Alex Johnstone talked about a streamlined bridge—as the slimmer of the year in the Scottish Parliament, he is an expert on slimming. The new bridge, with a more restricted design, is not only cheaper but narrower and it still has a lane beside the main lanes that can be used in future for trams, a guided busway or dedicated buses without guiding. However, the transport operation provided on the existing bridge is substantially in excess of what we would have provided in the dedicated lane.

John Park: I recognise that there will be an increase in lanes when the second crossing is built, but can the minister clarify that capacity has been removed from the proposed new crossing?

Stewart Stevenson: The member is correct, but that is more than overtaken by the utilisation of capacity of the existing bridge. In aggregate, the available capacity for public transport has risen dramatically, and the reliability that the public transport option can offer is dramatically better. We should congratulate those in the project team who came up with the intervention.

Alex Johnstone also mentioned high-speed rail. I have talked to Lord Adonis, the new Minister of State for Transport in the Westminster Government, and I expect to meet him in January to talk about high-speed rail, among other things. As he asked me about the matter, I encouraged him to contact the Transport, Infrastructure and Climate Change Committee, which is undertaking an inquiry into the benefits of high-speed rail services, and I assure members that he is watching that committee's work with interest.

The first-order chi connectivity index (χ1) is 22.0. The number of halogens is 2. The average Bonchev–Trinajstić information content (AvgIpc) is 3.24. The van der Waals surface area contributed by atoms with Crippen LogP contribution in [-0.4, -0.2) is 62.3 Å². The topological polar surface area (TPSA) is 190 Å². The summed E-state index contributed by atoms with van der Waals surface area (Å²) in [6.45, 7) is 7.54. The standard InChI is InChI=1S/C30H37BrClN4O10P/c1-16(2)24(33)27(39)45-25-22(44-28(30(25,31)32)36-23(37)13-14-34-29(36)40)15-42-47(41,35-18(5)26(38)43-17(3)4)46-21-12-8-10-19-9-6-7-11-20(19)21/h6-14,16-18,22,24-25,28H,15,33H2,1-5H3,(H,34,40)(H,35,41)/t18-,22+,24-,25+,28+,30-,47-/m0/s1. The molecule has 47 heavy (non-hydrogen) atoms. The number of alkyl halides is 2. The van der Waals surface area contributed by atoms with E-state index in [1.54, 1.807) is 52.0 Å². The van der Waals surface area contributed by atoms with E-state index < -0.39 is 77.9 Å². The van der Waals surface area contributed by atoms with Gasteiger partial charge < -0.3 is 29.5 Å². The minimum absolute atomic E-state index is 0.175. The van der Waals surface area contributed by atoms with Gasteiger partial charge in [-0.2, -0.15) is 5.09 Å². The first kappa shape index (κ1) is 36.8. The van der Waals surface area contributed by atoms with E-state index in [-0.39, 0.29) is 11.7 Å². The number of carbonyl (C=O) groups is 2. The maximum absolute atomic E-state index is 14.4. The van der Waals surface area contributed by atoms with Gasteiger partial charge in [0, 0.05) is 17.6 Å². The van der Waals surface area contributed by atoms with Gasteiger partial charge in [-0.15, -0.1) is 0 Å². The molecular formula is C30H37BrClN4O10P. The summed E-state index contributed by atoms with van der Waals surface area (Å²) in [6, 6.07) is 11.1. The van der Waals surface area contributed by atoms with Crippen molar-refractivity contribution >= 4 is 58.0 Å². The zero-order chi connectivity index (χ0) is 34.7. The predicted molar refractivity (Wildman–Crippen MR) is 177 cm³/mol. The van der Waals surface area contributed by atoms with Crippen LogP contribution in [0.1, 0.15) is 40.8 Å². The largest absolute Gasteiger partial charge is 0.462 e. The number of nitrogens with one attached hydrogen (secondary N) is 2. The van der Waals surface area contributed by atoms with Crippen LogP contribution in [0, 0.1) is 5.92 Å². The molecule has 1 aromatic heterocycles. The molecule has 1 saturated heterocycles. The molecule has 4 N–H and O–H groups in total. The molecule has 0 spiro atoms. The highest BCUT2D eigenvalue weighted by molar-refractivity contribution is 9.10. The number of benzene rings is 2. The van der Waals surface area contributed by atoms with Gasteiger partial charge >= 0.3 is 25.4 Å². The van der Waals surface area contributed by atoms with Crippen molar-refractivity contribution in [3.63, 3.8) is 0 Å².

I also met the Opposition transport spokesperson at Westminster, Theresa Villiers, to discuss high-speed rail, albeit that, as yet, the Tories seem to see only as far as Leeds. Perhaps her discussion with me has enhanced her view of what we should do.

Brian Adam made a point about the Haudagain roundabout in Aberdeen. That project is not in the STPR, but not because it is not being done. I remind members that I made a commitment that, before we passed to Aberdeen responsibility for that part of what is at present the A90, an appropriate intervention would be made there. Of course, it has to be made in the context of the form that emerges for the Aberdeen western peripheral route after the public inquiry and in the context of what the Haudagain roundabout will be used for.

Lewis Macdonald: Will the minister explain in more detail what that means? Is there a commitment for the Scottish Government to invest funding in upgrading the Haudagain? If so, is it part of the STPR programme or not?

Stewart Stevenson: As I said, it is not part of that programme, but I adhere to my previous commitment on it. Today, we are discussing strategic transport projects. The Haudagain is an example of a local project. Projects that will proceed over the years are not confined to what is strategic for the whole of Scotland. The nature of the local intervention at the Haudagain will be informed by whether there is a third crossing of the river, which people in Aberdeen continue to pursue. The form of the intervention is yet to be determined, but the commitment that I made previously stands.